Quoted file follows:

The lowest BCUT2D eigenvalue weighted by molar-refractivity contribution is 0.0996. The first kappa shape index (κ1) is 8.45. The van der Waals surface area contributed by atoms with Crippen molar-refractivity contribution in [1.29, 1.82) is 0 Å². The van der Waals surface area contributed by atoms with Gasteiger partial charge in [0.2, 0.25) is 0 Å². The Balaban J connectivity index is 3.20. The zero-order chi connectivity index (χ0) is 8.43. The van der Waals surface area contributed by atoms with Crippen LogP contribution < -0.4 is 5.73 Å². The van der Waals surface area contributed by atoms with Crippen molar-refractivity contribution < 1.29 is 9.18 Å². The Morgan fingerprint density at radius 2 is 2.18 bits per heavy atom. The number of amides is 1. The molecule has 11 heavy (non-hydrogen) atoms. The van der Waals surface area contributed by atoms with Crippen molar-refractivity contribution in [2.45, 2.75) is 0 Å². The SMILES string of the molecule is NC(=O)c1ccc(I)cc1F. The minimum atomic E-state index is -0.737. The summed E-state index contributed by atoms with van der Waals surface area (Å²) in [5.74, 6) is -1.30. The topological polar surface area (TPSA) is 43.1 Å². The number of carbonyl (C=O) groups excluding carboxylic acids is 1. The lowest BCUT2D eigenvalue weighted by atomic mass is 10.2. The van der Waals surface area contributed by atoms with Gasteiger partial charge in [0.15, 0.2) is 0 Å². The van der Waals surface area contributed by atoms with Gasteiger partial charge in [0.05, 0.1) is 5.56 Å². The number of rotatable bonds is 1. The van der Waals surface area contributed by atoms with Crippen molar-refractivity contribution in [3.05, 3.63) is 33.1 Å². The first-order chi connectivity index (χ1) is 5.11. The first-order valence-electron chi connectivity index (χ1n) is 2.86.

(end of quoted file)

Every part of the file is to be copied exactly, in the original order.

The lowest BCUT2D eigenvalue weighted by molar-refractivity contribution is 0.0996. The first kappa shape index (κ1) is 8.45. The van der Waals surface area contributed by atoms with Crippen molar-refractivity contribution in [1.29, 1.82) is 0 Å². The van der Waals surface area contributed by atoms with Gasteiger partial charge in [0.2, 0.25) is 0 Å². The Balaban J connectivity index is 3.20. The zero-order chi connectivity index (χ0) is 8.43. The van der Waals surface area contributed by atoms with Crippen LogP contribution < -0.4 is 5.73 Å². The van der Waals surface area contributed by atoms with Crippen molar-refractivity contribution < 1.29 is 9.18 Å². The Morgan fingerprint density at radius 2 is 2.18 bits per heavy atom. The number of amides is 1. The molecule has 11 heavy (non-hydrogen) atoms. The van der Waals surface area contributed by atoms with Crippen molar-refractivity contribution in [2.45, 2.75) is 0 Å². The SMILES string of the molecule is NC(=O)c1ccc(I)cc1F. The minimum atomic E-state index is -0.737. The summed E-state index contributed by atoms with van der Waals surface area (Å²) in [5.74, 6) is -1.30. The topological polar surface area (TPSA) is 43.1 Å². The number of carbonyl (C=O) groups excluding carboxylic acids is 1. The lowest BCUT2D eigenvalue weighted by atomic mass is 10.2. The van der Waals surface area contributed by atoms with Gasteiger partial charge in [0.15, 0.2) is 0 Å². The van der Waals surface area contributed by atoms with Gasteiger partial charge in [0.05, 0.1) is 5.56 Å². The number of rotatable bonds is 1. The van der Waals surface area contributed by atoms with Crippen molar-refractivity contribution in [3.05, 3.63) is 33.1 Å². The first-order chi connectivity index (χ1) is 5.11. The first-order valence-electron chi connectivity index (χ1n) is 2.86.